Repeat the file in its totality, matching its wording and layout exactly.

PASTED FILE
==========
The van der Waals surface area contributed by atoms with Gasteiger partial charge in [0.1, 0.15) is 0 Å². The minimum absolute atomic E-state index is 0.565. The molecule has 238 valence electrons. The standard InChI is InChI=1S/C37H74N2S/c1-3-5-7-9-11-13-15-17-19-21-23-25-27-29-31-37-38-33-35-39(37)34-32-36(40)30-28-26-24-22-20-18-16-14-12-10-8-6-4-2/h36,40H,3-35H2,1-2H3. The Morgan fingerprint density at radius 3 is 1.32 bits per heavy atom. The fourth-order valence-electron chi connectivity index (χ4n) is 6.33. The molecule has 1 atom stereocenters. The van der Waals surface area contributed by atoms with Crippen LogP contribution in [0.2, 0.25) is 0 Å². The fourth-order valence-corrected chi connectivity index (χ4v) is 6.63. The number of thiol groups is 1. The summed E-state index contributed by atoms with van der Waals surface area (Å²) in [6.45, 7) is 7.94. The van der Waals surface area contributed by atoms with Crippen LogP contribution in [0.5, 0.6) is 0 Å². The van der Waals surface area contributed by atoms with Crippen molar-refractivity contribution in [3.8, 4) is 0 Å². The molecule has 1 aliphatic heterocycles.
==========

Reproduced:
The van der Waals surface area contributed by atoms with Gasteiger partial charge in [0.1, 0.15) is 0 Å². The minimum absolute atomic E-state index is 0.565. The molecule has 238 valence electrons. The standard InChI is InChI=1S/C37H74N2S/c1-3-5-7-9-11-13-15-17-19-21-23-25-27-29-31-37-38-33-35-39(37)34-32-36(40)30-28-26-24-22-20-18-16-14-12-10-8-6-4-2/h36,40H,3-35H2,1-2H3. The Morgan fingerprint density at radius 3 is 1.32 bits per heavy atom. The fourth-order valence-electron chi connectivity index (χ4n) is 6.33. The molecule has 1 atom stereocenters. The van der Waals surface area contributed by atoms with Crippen LogP contribution in [0.2, 0.25) is 0 Å². The fourth-order valence-corrected chi connectivity index (χ4v) is 6.63. The number of thiol groups is 1. The summed E-state index contributed by atoms with van der Waals surface area (Å²) in [6.45, 7) is 7.94. The van der Waals surface area contributed by atoms with Crippen LogP contribution in [0.5, 0.6) is 0 Å². The van der Waals surface area contributed by atoms with Crippen molar-refractivity contribution in [3.8, 4) is 0 Å². The molecule has 1 aliphatic heterocycles.